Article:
Home News and Features World Premiere of “Act 39:” Welcoming Joy and Accepting Loss

World Premiere of “Act 39:” Welcoming Joy and Accepting Loss

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The cast of “Act 39” poses for a photograph at Goddard College’s Haybarn Theater. Seated in front is J.T. Turner, who plays Rob, one of the two leads. Standing behind him are Maren Langdon Spillane, Dominic Spillane, and Donny Osman. Langdon, Spillane, and Spillane each play several roles. Osman, who is also the producer of this Pushcart Productions show, plays Bill, the second major character. Photo by Monica Callan.
“Act 39,” the Pushcart Productions play currently running at Goddard College’s Haybarn Theater, opens with Rob, one of the two main characters, blowing a bubble and then bursting it with the swing of a wooden baseball bat, as he notes its brief, fragile existence. That moment captures two sides of this excellent new autobiographical work by playwright Rob Mermin: taking a joyful, playful, and adventurous approach to life, while facing its fragility and human mortality.

The title itself, a reference to Vermont’s 2013 Patient Choice and Control at the End of Life Act, indicates that this is not a comedy; however, this is a life-affirming play that celebrates fun and friendship, even as it deals with end-of-life decisions. It is not until almost an hour in, near the end of the first act, that the audience learns that Bill, the second main character, is facing a terminal illness. The story is told from Rob’s perspective, with dream and memory scenes that bring Hercules, Sigmund Freud, and others to the stage.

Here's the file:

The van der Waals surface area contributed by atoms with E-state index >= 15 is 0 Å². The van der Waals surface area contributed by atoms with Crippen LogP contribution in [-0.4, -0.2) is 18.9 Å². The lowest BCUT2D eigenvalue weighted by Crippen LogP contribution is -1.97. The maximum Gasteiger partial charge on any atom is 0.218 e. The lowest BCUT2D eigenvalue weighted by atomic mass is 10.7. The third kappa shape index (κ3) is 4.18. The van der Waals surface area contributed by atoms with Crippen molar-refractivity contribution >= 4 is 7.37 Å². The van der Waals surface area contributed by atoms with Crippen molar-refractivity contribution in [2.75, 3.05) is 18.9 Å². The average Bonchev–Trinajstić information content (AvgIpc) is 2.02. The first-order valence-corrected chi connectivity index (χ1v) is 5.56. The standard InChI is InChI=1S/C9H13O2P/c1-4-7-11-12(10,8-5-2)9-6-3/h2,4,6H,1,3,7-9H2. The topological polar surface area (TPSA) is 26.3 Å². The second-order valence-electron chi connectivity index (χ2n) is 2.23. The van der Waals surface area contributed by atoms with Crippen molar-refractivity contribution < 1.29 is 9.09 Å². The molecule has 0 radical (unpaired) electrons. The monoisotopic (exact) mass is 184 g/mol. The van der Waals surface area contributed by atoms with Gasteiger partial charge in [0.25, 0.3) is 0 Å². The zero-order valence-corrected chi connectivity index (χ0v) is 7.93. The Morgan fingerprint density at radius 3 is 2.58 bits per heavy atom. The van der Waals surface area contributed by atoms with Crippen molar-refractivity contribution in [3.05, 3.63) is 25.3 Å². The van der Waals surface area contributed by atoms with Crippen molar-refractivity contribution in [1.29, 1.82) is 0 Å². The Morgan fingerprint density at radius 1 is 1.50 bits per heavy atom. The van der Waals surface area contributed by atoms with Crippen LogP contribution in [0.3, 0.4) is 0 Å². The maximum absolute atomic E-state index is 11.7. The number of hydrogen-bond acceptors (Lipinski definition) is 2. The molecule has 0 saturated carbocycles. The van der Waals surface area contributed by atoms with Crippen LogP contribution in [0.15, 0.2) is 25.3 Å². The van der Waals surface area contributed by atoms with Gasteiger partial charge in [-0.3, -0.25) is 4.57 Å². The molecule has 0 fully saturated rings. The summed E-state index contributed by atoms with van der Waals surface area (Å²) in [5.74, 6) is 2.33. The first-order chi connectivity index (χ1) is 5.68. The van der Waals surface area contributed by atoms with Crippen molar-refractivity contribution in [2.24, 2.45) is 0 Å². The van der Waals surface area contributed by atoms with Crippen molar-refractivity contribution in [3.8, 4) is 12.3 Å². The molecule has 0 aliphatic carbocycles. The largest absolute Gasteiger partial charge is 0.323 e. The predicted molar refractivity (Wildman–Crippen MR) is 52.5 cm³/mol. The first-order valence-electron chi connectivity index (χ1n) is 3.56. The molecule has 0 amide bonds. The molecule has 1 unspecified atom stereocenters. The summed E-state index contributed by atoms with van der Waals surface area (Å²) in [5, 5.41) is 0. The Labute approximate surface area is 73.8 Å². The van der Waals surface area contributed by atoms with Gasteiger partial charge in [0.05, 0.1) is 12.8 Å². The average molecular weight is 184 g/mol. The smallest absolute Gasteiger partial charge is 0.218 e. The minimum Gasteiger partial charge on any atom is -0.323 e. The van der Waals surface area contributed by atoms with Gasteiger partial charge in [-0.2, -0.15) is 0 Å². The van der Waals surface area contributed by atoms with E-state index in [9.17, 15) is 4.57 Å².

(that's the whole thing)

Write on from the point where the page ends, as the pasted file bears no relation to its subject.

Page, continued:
Mermin, the founder of Circus Smirkus and a well-known mime, ran off to join the circus at age 19, touring with circuses throughout Europe and the Soviet Union and training with Marcel Marceau, one of the world’s greatest mimes. He founded Circus Smirkus, Vermont’s touring summer circus for youths, in 1987.

Mermin was neighbors and best friends with Bill Morancy, a projectionist at Montpelier’s Savoy Theater and a film expert, who with fellow film expert Rick Winston had presented more than 200 “Talking About Movies” programs on ORCA community television. In 2015, when he discovered he had stage four pancreatic cancer, Morancy asked Mermin to help him through the final months of his life. Rob, himself, had learned that he had Parkinson’s Disease the year before, a factor that adds greater poignancy to the story. The real-life Rob and Bill became the characters with the same names in the play.

Act 39 was still new, and like most Vermonters, at the start, neither Rob nor Bill knew anything about it. The play clearly explains the process that potentially allows terminally ill patients to end their life, with characters effectively arguing for and against doing so. But before getting that heavy, the play offers lots of fun — including Rob and Bill playing catch on stage, a Western-style duel with squirt guns, dowsing for cash, and lots of on-stage tricks (that you can do at home). Plus, ongoing jokes and witty banter run throughout the play.